I didn't ask to be a writer.
As Lady Gaga says, I was born this way. When I emerged from the womb clutching a fountain pen and a fifth of absinthe, my parents said, "Oh crap. It's a writer". They knew what they were in for: 18 years of insufferable know-it-all-ism and a kid who talks exclusively in rhyming couplets. (What? It was cute for the first ten years.)
When people say they enjoy writing, I say "Are you sure you're doing it right?" Writing is not fun, or easy, or glam. It's like that old saying about war: long stretches of boredom punctuated by extreme moments of more punctuation. My typical day? Ten hours straight of agonizing over the Oxford comma and lying down a lot. Writing is not for wusses. Just look at Hemingway. All that running-of-the-bulls and Spanish Civil War stuff he did? That wasn't machismo. He was just trying to get out of doing a rewrite of The Sun Also Rises.
I enjoy writing about as much as I do breathing. Do I take pleasure in breathing? Not particularly, but consider the alternative. I couldn't not be a writer. It's who I am. Oh sure, every now and again I think of doing something less crazy-making, like spelunking. (And just now, writing this, I had to go down the rabbit hole to Google the etymology of "spelunking". See how this works?)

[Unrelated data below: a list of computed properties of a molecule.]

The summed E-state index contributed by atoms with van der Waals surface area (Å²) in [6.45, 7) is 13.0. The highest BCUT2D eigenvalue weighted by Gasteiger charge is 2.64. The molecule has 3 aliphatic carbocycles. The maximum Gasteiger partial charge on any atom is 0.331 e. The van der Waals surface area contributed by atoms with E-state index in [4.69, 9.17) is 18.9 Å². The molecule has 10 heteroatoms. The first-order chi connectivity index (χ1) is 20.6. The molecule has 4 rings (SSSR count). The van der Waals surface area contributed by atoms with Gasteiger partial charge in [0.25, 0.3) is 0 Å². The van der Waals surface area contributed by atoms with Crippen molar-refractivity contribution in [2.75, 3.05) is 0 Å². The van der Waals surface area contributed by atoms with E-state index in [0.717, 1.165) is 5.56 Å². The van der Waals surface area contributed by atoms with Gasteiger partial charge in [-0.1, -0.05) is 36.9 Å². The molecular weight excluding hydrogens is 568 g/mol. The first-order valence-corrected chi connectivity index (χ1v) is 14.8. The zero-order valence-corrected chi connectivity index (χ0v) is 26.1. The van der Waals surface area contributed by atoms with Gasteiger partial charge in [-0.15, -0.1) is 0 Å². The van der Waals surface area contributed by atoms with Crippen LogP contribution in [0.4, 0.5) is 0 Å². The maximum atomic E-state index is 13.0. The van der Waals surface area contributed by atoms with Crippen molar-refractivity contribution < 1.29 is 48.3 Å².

Yet somehow, the hours spent whittling words down to the bone, the agonies of self-doubt, the fruitless chases after perfection--all bring with them a kind of grace.You capture what a client wants to say--before they know they want to say it. A client's customer gives your radio script to her husband as an anniversary gift. A website you write in New York helps a child in the Sudan. You think of all the little instances where your words have made a difference to a business, a cause, or a life. And all the late nights, the endless drafts, and yes, even the tears, fall away. You are left with a realization: that 26 tiny letters of the alphabet can hold within them the entire universe. It is a gift, and it is a miracle, and it happens to you every single day.
Writing is like a cat. It doesn't come when you call it. It pretends to ignore you. And some days, after all your efforts, it coughs up a hairball. But it's yours. So you feed it, and nurture it, and take pride in it. And god knows, you whine about it. But secretly? You love that stupid cat.
When I was starting out, I asked the author of Charlotte's Web if I should go into advertising. He said, and I quote, "Hell to the NO, girlfriend. Get out now!" Did I follow the great man's advice? Thankfully no. Why not? Because Mr. White would be the first person to tell you: you don't choose to be a writer. It chooses you.
Whether you like it or not.